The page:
The Role of Problem Representation Shifts in Auditor Decision Processes in Analytical Procedures

Posted: 4 May 1999

See all articles by James Lloyd Bierstaker

James Lloyd Bierstaker

Villanova University - School of Business

Jean C. Bedard

Bentley University - Department of Accountancy

Stanley F. Biggs

University of Connecticut - Department of Accounting

Abstract

In audit analytical procedures, research has shown that auditors have difficulty proposing possible explanations for financial statement discrepancies (Bedard and Biggs 1991a). One source of this difficulty is that auditors may represent analytical procedures problems incorrectly; that is, their mental image of the problem does not contain the underlying cause of the discrepancies. Because shifting initial representations of problems is difficult, auditor decision processes are affected. The purpose of this study is to investigate how problem representation shifts can lead auditors to better insight into possible explanations of discrepancies, and thus improve auditor decision processes in analytical procedures. To accomplish this purpose, verbal protocol data from Bedard and Biggs (1991a) were used to develop a series of problem representations and prompts for the analytical procedures task used in that study. The prompts were given to activate relevant knowledge structures in memory and encourage successive shifts toward the correct representation. Think-aloud verbal protocols were collected from 12 senior auditors with three to five years? experience to provide evidence of problem representation shifts and decision processes.

The results indicate that: (1) all subjects initially formulated an unproductive problem representation; (2) only one subject shifted to a productive problem representation and solved the case without prompts; and (3) even with prompts to subjects were unable to solve the case. These findings suggest that shifting to a productive problem representation was critical in achieving effective decision processes and identifying the seeded error in this analytical procedures task. Auditors who developed a thorough understanding of the financial relationships in the case prior to proposing potential solutions were better able to shift problem representations and solve the case. In addition, to processes related to an explanation inherited from client management, "wheel spinning" and truncated hypothesis generation, inhibited problem representation shifts.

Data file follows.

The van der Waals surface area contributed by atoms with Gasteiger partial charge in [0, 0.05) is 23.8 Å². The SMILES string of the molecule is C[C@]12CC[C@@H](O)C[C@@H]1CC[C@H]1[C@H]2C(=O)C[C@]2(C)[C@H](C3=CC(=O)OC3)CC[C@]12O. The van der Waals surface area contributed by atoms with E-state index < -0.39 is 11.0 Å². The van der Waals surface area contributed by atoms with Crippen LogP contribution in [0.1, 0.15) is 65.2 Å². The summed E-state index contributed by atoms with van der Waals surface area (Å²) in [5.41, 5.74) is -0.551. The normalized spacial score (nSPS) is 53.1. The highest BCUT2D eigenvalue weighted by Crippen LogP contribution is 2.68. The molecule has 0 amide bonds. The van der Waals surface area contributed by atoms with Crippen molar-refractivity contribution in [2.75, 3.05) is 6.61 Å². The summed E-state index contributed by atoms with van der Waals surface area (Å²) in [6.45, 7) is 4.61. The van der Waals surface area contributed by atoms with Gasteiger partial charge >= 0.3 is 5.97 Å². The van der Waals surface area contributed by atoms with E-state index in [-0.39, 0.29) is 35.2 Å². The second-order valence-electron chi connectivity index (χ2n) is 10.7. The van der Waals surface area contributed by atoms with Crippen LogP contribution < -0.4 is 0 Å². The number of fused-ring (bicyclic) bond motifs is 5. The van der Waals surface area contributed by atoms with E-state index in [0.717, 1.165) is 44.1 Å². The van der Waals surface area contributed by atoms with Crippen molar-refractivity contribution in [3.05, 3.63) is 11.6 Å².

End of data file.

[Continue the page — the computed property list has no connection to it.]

JEL Classification: M40, M49

Suggested Citation

Bierstaker, James Lloyd and Bedard, Jean C. and Biggs, Stanley F., The Role of Problem Representation Shifts in Auditor Decision Processes in Analytical Procedures. Auditing: A Journal of Practice & Theory, Vol 18, No 1, Spring 1999. Available at SSRN: https://ssrn.com/abstract=163212

James Lloyd Bierstaker (Contact Author)

Villanova University - School of Business ( email )

800 Lancaster Avenue
Villanova, PA 19085-1678
United States

Jean C. Bedard

Bentley University - Department of Accountancy ( email )

175 Forest Street
Waltham, MA 02452
United States
781-891-2410 (Phone)
781-891-2896 (Fax)

Stanley F. Biggs

University of Connecticut - Department of Accounting ( email )

School of Business
Storrs, CT 06269-2041
United States
860-486-2374 (Phone)
860-486-4838 (Fax)

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